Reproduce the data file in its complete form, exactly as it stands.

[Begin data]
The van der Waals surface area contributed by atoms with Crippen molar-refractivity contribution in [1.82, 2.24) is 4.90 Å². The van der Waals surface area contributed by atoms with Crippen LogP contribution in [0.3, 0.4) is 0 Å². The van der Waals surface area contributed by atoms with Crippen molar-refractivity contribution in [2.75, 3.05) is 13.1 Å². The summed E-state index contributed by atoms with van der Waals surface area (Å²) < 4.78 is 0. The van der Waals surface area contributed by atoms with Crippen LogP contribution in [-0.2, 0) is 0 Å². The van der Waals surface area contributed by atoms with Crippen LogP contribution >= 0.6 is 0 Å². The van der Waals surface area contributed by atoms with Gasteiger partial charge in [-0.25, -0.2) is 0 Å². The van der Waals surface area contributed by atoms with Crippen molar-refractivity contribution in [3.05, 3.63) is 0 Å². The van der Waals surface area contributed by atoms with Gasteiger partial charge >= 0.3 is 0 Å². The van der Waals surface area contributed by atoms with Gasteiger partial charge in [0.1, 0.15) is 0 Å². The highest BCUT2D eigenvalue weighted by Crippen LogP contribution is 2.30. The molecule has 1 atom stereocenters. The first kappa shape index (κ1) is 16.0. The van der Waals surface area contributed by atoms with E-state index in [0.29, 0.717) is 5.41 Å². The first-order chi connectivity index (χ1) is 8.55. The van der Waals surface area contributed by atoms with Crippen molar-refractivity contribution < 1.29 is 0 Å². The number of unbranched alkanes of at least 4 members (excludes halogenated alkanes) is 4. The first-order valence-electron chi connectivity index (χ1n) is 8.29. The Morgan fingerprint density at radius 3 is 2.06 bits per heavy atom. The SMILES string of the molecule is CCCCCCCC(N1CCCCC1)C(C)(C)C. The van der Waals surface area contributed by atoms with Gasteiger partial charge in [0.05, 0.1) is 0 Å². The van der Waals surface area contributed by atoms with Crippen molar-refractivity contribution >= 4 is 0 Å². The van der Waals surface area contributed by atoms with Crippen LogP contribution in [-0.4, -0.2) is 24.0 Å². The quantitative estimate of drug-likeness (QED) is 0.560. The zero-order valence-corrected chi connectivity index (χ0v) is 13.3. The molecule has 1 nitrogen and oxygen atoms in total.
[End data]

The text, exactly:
The van der Waals surface area contributed by atoms with Crippen molar-refractivity contribution in [1.82, 2.24) is 4.90 Å². The van der Waals surface area contributed by atoms with Crippen LogP contribution in [0.3, 0.4) is 0 Å². The van der Waals surface area contributed by atoms with Crippen molar-refractivity contribution in [2.75, 3.05) is 13.1 Å². The summed E-state index contributed by atoms with van der Waals surface area (Å²) < 4.78 is 0. The van der Waals surface area contributed by atoms with Crippen LogP contribution in [-0.2, 0) is 0 Å². The van der Waals surface area contributed by atoms with Crippen LogP contribution >= 0.6 is 0 Å². The van der Waals surface area contributed by atoms with Gasteiger partial charge in [-0.25, -0.2) is 0 Å². The van der Waals surface area contributed by atoms with Crippen molar-refractivity contribution in [3.05, 3.63) is 0 Å². The van der Waals surface area contributed by atoms with Gasteiger partial charge >= 0.3 is 0 Å². The van der Waals surface area contributed by atoms with Gasteiger partial charge in [0.1, 0.15) is 0 Å². The highest BCUT2D eigenvalue weighted by Crippen LogP contribution is 2.30. The molecule has 1 atom stereocenters. The first kappa shape index (κ1) is 16.0. The van der Waals surface area contributed by atoms with E-state index in [0.29, 0.717) is 5.41 Å². The first-order chi connectivity index (χ1) is 8.55. The van der Waals surface area contributed by atoms with Crippen molar-refractivity contribution < 1.29 is 0 Å². The number of unbranched alkanes of at least 4 members (excludes halogenated alkanes) is 4. The first-order valence-electron chi connectivity index (χ1n) is 8.29. The Morgan fingerprint density at radius 3 is 2.06 bits per heavy atom. The SMILES string of the molecule is CCCCCCCC(N1CCCCC1)C(C)(C)C. The van der Waals surface area contributed by atoms with Gasteiger partial charge in [0.05, 0.1) is 0 Å². The van der Waals surface area contributed by atoms with Crippen molar-refractivity contribution >= 4 is 0 Å². The van der Waals surface area contributed by atoms with Crippen LogP contribution in [-0.4, -0.2) is 24.0 Å². The quantitative estimate of drug-likeness (QED) is 0.560. The zero-order valence-corrected chi connectivity index (χ0v) is 13.3. The molecule has 1 nitrogen and oxygen atoms in total.